Surgical Site Infections (SSI)

Frequently Asked Questions

Surgical Site Infection (SSI)

What is a Surgical Site Infection (SSI)?

  • An infection is considered to be an SSI when it occurs at the site of surgery within 30 days of an operation or within 1 year of an operation if a foreign body (e.g., an artificial heart valve or joint) is implanted as part of the surgery.
  • Most SSIs (about 70%) are superficial infections involving the skin only. The remaining infections are more serious and can involve tissues under the skin, organs, or implanted material.
  • The majority of SSIs do not become life-threatening.


How many surgical procedures are performed each year?

About 27 million surgical procedures are performed each year in the United States.


How many people every year get an SSI? How many people die every year from SSI?

A CDC estimate from 2001 suggests that approximately 290,000 SSIs occur every year. Approximately 8,000 patient deaths are associated with these infections.


How many orthopedic surgical procedures are performed each year? How many SSIs occur after orthopedic surgery each year?

  • Over 4 million orthopedic procedures are performed in hospitals each year, and over 500,000 of these operations involve the knee.
  • Depending on the type of operation, typically less than 1% of most orthopedic surgeries result in an SSI.


How many orthopedic SSIs are caused by Staphylococcus aureus? By MRSA?

  • The most common cause of serious SSIs (those involving more than just the skin) after orthopedic procedures is S. aureus. About 50% of all serious SSIs after orthopedic surgery are caused by this organism.
  • About 50% of these S. aureus SSIs are caused by MRSA, a form of this bacteria that is resistant to many antibiotics.
  • For the most current statistics on antimicrobial-resistant pathogens associated with SSIs, go to the National Healthcare Safety Network’s annual update of antimicrobial-resistant pathogens, which can be found at PDF (128 KB / 16 pages (link opens in new browser window)) .


What can patients do to protect themselves?

  • Patients should maintain a healthy weight, stop smoking at least 30 days prior to surgery, work with their doctors to keep blood sugar levels under control if diabetic, and take a shower or bath the day before surgery.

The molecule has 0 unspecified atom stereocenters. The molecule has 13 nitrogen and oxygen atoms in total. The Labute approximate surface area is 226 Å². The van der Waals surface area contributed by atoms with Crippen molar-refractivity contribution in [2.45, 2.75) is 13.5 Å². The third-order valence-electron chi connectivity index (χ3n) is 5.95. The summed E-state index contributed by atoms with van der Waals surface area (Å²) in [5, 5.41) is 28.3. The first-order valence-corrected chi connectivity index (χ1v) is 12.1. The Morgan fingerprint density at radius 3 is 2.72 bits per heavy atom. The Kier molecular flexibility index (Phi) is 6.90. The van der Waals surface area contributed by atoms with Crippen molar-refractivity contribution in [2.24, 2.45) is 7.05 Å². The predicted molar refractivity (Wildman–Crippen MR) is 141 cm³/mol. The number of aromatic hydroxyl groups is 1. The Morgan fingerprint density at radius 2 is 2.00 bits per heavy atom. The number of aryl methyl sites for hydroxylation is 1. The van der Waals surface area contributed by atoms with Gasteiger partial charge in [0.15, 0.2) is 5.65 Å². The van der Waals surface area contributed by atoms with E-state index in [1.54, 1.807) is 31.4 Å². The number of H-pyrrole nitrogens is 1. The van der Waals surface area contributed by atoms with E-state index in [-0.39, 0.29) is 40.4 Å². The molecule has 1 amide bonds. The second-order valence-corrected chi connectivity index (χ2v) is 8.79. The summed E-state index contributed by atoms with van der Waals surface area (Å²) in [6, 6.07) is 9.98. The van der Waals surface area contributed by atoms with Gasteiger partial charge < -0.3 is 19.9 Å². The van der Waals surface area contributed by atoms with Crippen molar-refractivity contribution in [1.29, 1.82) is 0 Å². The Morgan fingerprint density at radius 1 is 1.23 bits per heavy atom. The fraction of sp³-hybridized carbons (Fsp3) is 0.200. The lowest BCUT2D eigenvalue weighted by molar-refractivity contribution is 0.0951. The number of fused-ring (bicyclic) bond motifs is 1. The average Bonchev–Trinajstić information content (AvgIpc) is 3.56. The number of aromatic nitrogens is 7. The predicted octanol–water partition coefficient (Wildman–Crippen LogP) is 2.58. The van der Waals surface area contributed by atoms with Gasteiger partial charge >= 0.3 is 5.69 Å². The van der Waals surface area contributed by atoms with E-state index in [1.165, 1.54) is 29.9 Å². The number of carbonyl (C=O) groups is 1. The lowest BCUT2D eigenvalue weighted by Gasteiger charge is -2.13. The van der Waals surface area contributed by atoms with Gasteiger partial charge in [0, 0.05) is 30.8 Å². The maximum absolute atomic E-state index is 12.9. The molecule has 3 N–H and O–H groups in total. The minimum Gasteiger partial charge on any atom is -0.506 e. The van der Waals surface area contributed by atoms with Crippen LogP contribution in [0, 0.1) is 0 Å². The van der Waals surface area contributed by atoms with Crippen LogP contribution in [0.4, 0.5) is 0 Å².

• Patients can also ask that doctors make sure to use antibiotics correctly during surgery and follow proper infection control practices before, during, and after surgery. This includes practicing good hand hygiene and using clippers at the incision site instead of a razor if hair removal is necessary.
  • Additional guidelines are available from CDC’s Healthcare Infection Control and Prevention Advisory Committee (HICPAC) at (*)
    and SHEA/IDSA at (* PDF (2.7 MB / 1 page (link opens in new browser window)) and at* (link opens in new browser window).


What are the signs and symptoms of an SSI?

  • Signs and symptoms of an SSI can include fever and redness, swelling, heat, or pain at the surgical wound site.
  • Drainage of cloudy fluid or sudden opening of the surgical wound can also suggest an SSI.
  • Patients should receive instructions from their doctor before surgery explaining what to look for and what to do if they think they might have an infection.


What is CDC doing to help educate patients and clinicians about preventing SSIs?

CDC is committed to preventing infections associated with surgical procedures and has developed the Campaign to Prevent Antimicrobial Resistance in Healthcare Settings. This campaign includes educational materials for patients and clinicians about surgical site infections and can be found at (


Are professional athletes at higher risk?

All patients undergoing surgery are at risk for complications, including SSIs. Athletes are at no greater risk than other patients having surgery. Clinicians should adhere to appropriate infection control practices for all patients to minimize the risk of infections associated with surgery.


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* Links to non-Federal organizations found at this site are provided solely as a service to our users. These links do not constitute an endorsement of these organizations or their programs by CDC or the Federal Government, and none should be inferred. CDC is not responsible for the content of the individual organization Web pages found at these links.

Last modified: December 17, 2008
Last reviewed: December 17, 2008
Content source:
Division of Healthcare Quality Promotion (DHQP)
National Center for Preparedness, Detection, and Control of Infectious Diseases